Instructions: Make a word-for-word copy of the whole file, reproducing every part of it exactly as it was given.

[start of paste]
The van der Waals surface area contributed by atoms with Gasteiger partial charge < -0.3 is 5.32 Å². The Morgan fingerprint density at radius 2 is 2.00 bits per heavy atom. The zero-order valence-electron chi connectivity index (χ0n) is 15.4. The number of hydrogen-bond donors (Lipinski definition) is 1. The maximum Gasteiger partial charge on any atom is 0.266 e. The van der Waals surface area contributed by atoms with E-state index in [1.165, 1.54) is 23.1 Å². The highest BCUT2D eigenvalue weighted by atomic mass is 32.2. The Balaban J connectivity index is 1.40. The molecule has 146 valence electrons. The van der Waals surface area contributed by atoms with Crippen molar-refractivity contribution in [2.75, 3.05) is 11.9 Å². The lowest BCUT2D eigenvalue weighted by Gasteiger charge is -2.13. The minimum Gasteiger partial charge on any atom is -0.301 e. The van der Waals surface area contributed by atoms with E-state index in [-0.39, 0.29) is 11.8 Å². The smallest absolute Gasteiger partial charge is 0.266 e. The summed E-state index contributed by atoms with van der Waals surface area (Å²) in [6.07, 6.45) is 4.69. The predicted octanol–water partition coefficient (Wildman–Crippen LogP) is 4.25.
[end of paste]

The van der Waals surface area contributed by atoms with Gasteiger partial charge < -0.3 is 5.32 Å². The Morgan fingerprint density at radius 2 is 2.00 bits per heavy atom. The zero-order valence-electron chi connectivity index (χ0n) is 15.4. The number of hydrogen-bond donors (Lipinski definition) is 1. The maximum Gasteiger partial charge on any atom is 0.266 e. The van der Waals surface area contributed by atoms with E-state index in [1.165, 1.54) is 23.1 Å². The highest BCUT2D eigenvalue weighted by atomic mass is 32.2. The Balaban J connectivity index is 1.40. The molecule has 146 valence electrons. The van der Waals surface area contributed by atoms with Crippen molar-refractivity contribution in [2.75, 3.05) is 11.9 Å². The lowest BCUT2D eigenvalue weighted by Gasteiger charge is -2.13. The minimum Gasteiger partial charge on any atom is -0.301 e. The van der Waals surface area contributed by atoms with E-state index in [-0.39, 0.29) is 11.8 Å². The smallest absolute Gasteiger partial charge is 0.266 e. The summed E-state index contributed by atoms with van der Waals surface area (Å²) in [6.07, 6.45) is 4.69. The predicted octanol–water partition coefficient (Wildman–Crippen LogP) is 4.25.